Anaba is not a natural winery, in fact, I can tell by the smoothness and richness of its wines that they are probably more manipulated than many of the wines that I’ve written about for this blog.  But man, is the Syrah good.  It’s got this meaty/bacon-y aroma couched in dark chocolaty blackberry fruit.  That may sound like an anomaly for the wines I’ve been tasting and liking for this blog but for some reason I’m feeling this one.  I think it’s because it’s a throwback to the wines that got me into Syrah when I had an inexperienced palate.  It reminds me of the early Qupes and Andrew Murrays that I used to drink by the liquid ton.

It’s not a sweet wine though.  It’s just rich and doesn’t have a whole lot of energy or verve on the mid-palate.  But what it does have is some great fresh acidity on the finish and I think that’s what keeps me coming back to drink more.  This is a nostalgic wine for me, one that reminds me of the wines I drank that gave hints of the aromatic possibilities of Syrah but weren’t too much of an acidic punch on my uneducated palate.  It simply smells and tastes delicious and that slight back-end acidity makes me want to keep lifting my glass.

Unfortunately for me and for the rest of you cool-climate Syrah fans, (yes, all four of you), I received an email from the winemaker for Anaba, Jennifer Marion, in which she explained that she is no longer working with fruit from Las Madres vineyard.  Instead, she’s switched her focus to another vineyard in the Mayacamas mountains called Bismark.  Marion says that she’s excited about the fruit from Bismark because it gives similar phenolics as Las Madres but also ripens more consistently since it is above the fogline.  Although she loves the fruit from Las Madres she just worries too much each year wondering if the fruit will reach optimal ripeness.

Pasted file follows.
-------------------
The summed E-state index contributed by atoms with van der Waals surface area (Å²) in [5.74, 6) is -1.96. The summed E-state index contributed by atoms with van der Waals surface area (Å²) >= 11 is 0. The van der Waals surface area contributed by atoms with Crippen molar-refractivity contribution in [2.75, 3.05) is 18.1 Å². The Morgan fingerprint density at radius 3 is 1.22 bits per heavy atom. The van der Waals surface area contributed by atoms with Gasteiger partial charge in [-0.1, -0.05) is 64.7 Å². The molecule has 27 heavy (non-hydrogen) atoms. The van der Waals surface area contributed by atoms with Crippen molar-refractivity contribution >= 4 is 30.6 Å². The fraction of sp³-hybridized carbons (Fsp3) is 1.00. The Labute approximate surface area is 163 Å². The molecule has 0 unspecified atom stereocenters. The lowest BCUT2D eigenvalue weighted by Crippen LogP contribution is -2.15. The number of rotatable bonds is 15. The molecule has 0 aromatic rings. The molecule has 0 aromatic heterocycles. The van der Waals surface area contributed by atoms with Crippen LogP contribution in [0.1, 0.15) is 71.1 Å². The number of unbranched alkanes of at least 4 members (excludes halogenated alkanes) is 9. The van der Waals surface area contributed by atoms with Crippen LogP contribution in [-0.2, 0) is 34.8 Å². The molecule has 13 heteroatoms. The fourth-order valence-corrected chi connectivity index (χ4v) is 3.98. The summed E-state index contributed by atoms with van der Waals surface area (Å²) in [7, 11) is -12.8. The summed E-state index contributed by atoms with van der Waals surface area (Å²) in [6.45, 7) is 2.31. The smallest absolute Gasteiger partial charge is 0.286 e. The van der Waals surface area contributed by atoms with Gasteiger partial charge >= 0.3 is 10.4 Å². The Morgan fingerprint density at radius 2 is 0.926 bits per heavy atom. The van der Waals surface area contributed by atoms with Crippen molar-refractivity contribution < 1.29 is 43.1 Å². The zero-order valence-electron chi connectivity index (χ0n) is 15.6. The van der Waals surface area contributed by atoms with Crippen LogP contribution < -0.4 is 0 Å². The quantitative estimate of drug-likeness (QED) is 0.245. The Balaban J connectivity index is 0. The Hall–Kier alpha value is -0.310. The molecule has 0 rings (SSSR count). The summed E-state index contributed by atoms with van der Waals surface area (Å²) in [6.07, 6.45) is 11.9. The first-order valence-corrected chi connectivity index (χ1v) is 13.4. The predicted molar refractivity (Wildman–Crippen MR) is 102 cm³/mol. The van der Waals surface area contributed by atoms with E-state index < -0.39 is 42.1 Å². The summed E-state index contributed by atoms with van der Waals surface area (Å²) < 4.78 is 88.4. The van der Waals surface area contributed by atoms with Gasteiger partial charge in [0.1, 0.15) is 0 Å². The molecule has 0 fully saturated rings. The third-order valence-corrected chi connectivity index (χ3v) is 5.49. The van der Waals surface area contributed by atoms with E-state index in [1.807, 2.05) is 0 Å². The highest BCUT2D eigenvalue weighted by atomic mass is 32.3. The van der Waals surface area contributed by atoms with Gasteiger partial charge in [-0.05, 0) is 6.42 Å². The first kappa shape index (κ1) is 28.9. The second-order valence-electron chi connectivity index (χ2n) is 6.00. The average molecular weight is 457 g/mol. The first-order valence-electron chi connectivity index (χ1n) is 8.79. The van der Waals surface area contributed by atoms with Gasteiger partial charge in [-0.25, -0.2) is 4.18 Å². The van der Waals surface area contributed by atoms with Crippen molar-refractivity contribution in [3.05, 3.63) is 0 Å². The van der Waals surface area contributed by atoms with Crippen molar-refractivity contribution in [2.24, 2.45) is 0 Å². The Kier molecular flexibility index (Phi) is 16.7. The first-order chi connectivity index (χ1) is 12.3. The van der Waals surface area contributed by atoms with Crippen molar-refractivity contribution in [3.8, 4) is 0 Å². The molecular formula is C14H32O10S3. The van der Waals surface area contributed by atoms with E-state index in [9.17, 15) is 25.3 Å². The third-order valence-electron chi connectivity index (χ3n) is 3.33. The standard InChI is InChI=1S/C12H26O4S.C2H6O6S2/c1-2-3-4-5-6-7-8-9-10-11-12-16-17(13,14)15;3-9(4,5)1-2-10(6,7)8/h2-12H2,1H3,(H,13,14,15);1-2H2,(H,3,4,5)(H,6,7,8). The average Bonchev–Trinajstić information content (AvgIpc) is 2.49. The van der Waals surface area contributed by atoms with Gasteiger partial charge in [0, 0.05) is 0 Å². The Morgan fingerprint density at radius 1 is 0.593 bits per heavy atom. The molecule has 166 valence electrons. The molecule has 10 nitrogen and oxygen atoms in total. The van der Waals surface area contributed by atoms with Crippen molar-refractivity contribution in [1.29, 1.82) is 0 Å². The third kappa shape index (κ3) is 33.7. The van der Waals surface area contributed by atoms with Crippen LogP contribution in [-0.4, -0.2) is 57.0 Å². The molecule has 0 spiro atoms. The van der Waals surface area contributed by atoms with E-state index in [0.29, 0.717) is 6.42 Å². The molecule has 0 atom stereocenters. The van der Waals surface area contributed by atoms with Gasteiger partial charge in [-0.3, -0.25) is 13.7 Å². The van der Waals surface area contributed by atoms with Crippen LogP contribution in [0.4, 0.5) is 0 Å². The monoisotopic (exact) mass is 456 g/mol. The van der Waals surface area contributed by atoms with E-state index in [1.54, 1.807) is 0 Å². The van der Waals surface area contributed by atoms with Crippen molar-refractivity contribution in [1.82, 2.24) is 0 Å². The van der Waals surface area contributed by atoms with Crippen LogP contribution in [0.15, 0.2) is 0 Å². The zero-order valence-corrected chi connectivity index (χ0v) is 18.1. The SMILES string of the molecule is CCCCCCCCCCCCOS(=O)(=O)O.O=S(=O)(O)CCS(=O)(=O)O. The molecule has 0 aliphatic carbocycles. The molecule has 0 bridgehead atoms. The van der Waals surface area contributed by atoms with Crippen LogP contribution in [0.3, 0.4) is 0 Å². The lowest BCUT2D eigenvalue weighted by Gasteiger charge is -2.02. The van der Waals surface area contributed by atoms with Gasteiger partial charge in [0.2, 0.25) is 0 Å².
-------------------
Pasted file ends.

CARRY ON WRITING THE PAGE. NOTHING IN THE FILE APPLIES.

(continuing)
I’m saddened by the loss of the Las Madres vineyard from the Anaba portfolio.  Yet, I understand that from a business perspective vineyards with a lot of vintage variation can be a harder sell.  Marion said that if she could choose, regardless of money and consistency, she would choose to “roll the dice” with Las Madres because of its amazing aromatics.  A quick internet search showed that quite a few other wineries are making a Las Madres Syrah, and I’ll definitely be searching these out in order to taste more fruit from the Las Madres vineyard, especially from the cooler 2010 and 2011 vintages.

I wish that the wine industry were strong enough at the moment to support wineries that occasionally had wines that in some years didn’t quite reach “full ripeness”, and simply needed a few years in the bottle to eliminate some of those greener, less ripe aromas.  Much of what is being written about California right now is that there is a shift in styles back to a more restrained style.  I know that that is definitely true in some cases but I wonder if that impact is seen in the larger customer base that most wineries must cater to. Vintage variation in much of the world is a common and expected outcome of making an agricultural product such as wine.  Yet, in California where most vintages are consistently ripe, it’s possible that consumers have become spoiled in expecting such consistency.  It’s that consistency that brings talented winemakers to California but it also can hinder winemakers who otherwise might love to take a chance on grapes that might not get ripe every year.  I wish that it was more feasible for wineries in California to “roll the dice” every once in a while to really show that wine, just like weather, is a product of the earth.